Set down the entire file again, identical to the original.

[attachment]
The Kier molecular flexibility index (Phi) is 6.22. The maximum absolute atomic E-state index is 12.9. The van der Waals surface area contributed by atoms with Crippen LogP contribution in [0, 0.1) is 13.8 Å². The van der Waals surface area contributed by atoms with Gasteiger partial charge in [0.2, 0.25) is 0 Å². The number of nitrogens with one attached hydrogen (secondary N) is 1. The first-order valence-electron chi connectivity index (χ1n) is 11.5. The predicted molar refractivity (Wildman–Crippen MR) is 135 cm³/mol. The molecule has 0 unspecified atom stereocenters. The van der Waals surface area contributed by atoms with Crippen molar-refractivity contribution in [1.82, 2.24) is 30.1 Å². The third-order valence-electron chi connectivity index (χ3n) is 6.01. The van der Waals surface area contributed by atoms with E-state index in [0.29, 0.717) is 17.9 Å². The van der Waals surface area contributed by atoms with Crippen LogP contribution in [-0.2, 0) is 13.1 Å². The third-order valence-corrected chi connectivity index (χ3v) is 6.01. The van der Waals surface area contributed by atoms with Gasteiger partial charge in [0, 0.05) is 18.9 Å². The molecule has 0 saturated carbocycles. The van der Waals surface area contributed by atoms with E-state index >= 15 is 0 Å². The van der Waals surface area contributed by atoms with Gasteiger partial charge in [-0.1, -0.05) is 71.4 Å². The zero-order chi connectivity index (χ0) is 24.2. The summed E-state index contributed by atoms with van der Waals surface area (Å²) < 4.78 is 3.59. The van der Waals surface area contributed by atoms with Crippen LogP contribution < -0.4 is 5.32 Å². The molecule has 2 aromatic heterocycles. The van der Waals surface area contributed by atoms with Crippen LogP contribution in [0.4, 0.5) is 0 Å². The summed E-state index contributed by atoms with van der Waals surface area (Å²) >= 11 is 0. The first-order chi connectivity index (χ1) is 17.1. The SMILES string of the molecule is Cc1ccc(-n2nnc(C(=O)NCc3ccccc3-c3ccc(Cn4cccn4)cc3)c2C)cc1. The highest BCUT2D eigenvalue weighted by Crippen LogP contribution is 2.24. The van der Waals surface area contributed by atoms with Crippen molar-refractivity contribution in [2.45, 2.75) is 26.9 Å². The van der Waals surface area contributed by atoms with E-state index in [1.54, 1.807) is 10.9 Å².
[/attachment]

The Kier molecular flexibility index (Phi) is 6.22. The maximum absolute atomic E-state index is 12.9. The van der Waals surface area contributed by atoms with Crippen LogP contribution in [0, 0.1) is 13.8 Å². The van der Waals surface area contributed by atoms with Gasteiger partial charge in [0.2, 0.25) is 0 Å². The number of nitrogens with one attached hydrogen (secondary N) is 1. The first-order valence-electron chi connectivity index (χ1n) is 11.5. The predicted molar refractivity (Wildman–Crippen MR) is 135 cm³/mol. The molecule has 0 unspecified atom stereocenters. The van der Waals surface area contributed by atoms with Crippen molar-refractivity contribution in [1.82, 2.24) is 30.1 Å². The third-order valence-electron chi connectivity index (χ3n) is 6.01. The van der Waals surface area contributed by atoms with E-state index in [0.29, 0.717) is 17.9 Å². The van der Waals surface area contributed by atoms with Crippen LogP contribution in [-0.2, 0) is 13.1 Å². The third-order valence-corrected chi connectivity index (χ3v) is 6.01. The van der Waals surface area contributed by atoms with Gasteiger partial charge in [0, 0.05) is 18.9 Å². The molecule has 0 saturated carbocycles. The van der Waals surface area contributed by atoms with E-state index >= 15 is 0 Å². The van der Waals surface area contributed by atoms with Gasteiger partial charge in [-0.1, -0.05) is 71.4 Å². The zero-order chi connectivity index (χ0) is 24.2. The summed E-state index contributed by atoms with van der Waals surface area (Å²) < 4.78 is 3.59. The van der Waals surface area contributed by atoms with Crippen LogP contribution < -0.4 is 5.32 Å². The molecule has 2 aromatic heterocycles. The van der Waals surface area contributed by atoms with Crippen LogP contribution in [0.4, 0.5) is 0 Å². The summed E-state index contributed by atoms with van der Waals surface area (Å²) >= 11 is 0. The first-order chi connectivity index (χ1) is 17.1. The SMILES string of the molecule is Cc1ccc(-n2nnc(C(=O)NCc3ccccc3-c3ccc(Cn4cccn4)cc3)c2C)cc1. The highest BCUT2D eigenvalue weighted by Crippen LogP contribution is 2.24. The van der Waals surface area contributed by atoms with Crippen molar-refractivity contribution in [2.45, 2.75) is 26.9 Å². The van der Waals surface area contributed by atoms with E-state index in [1.54, 1.807) is 10.9 Å².